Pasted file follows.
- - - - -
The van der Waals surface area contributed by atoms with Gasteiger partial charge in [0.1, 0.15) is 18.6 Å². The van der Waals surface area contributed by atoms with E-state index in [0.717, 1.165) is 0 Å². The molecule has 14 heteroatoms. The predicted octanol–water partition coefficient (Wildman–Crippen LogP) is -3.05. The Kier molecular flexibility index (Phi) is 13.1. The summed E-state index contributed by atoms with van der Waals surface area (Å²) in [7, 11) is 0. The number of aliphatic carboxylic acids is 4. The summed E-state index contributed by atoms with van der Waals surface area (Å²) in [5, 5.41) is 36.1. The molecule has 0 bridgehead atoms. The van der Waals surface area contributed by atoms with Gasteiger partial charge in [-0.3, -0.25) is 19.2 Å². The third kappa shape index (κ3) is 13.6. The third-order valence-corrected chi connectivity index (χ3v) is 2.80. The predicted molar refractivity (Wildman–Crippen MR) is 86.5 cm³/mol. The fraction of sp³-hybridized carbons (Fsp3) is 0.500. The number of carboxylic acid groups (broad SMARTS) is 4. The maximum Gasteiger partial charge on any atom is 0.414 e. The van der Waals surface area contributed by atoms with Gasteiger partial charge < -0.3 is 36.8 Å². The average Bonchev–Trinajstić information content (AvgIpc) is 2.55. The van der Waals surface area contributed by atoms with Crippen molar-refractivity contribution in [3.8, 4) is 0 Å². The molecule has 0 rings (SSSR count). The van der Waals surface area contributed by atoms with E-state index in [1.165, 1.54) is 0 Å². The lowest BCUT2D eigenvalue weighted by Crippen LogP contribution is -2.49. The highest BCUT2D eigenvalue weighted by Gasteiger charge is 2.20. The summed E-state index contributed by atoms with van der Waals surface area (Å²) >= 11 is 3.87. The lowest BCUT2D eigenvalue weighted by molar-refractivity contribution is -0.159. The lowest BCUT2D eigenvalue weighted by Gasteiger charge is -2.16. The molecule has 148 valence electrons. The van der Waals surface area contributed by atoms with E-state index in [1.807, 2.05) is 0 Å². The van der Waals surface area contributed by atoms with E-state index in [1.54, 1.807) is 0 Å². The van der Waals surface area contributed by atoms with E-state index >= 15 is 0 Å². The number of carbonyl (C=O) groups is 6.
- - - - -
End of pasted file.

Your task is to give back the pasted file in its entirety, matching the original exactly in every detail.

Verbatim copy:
The van der Waals surface area contributed by atoms with Gasteiger partial charge in [0.1, 0.15) is 18.6 Å². The van der Waals surface area contributed by atoms with E-state index in [0.717, 1.165) is 0 Å². The molecule has 14 heteroatoms. The predicted octanol–water partition coefficient (Wildman–Crippen LogP) is -3.05. The Kier molecular flexibility index (Phi) is 13.1. The summed E-state index contributed by atoms with van der Waals surface area (Å²) in [7, 11) is 0. The number of aliphatic carboxylic acids is 4. The summed E-state index contributed by atoms with van der Waals surface area (Å²) in [5, 5.41) is 36.1. The molecule has 0 bridgehead atoms. The van der Waals surface area contributed by atoms with Gasteiger partial charge in [-0.3, -0.25) is 19.2 Å². The third kappa shape index (κ3) is 13.6. The third-order valence-corrected chi connectivity index (χ3v) is 2.80. The predicted molar refractivity (Wildman–Crippen MR) is 86.5 cm³/mol. The fraction of sp³-hybridized carbons (Fsp3) is 0.500. The number of carboxylic acid groups (broad SMARTS) is 4. The maximum Gasteiger partial charge on any atom is 0.414 e. The van der Waals surface area contributed by atoms with Gasteiger partial charge < -0.3 is 36.8 Å². The average Bonchev–Trinajstić information content (AvgIpc) is 2.55. The van der Waals surface area contributed by atoms with Crippen molar-refractivity contribution in [3.8, 4) is 0 Å². The molecule has 0 rings (SSSR count). The van der Waals surface area contributed by atoms with E-state index in [1.165, 1.54) is 0 Å². The lowest BCUT2D eigenvalue weighted by Crippen LogP contribution is -2.49. The highest BCUT2D eigenvalue weighted by Gasteiger charge is 2.20. The summed E-state index contributed by atoms with van der Waals surface area (Å²) >= 11 is 3.87. The lowest BCUT2D eigenvalue weighted by molar-refractivity contribution is -0.159. The lowest BCUT2D eigenvalue weighted by Gasteiger charge is -2.16. The molecule has 148 valence electrons. The van der Waals surface area contributed by atoms with E-state index in [1.807, 2.05) is 0 Å². The van der Waals surface area contributed by atoms with E-state index in [1.54, 1.807) is 0 Å². The van der Waals surface area contributed by atoms with E-state index >= 15 is 0 Å². The number of carbonyl (C=O) groups is 6.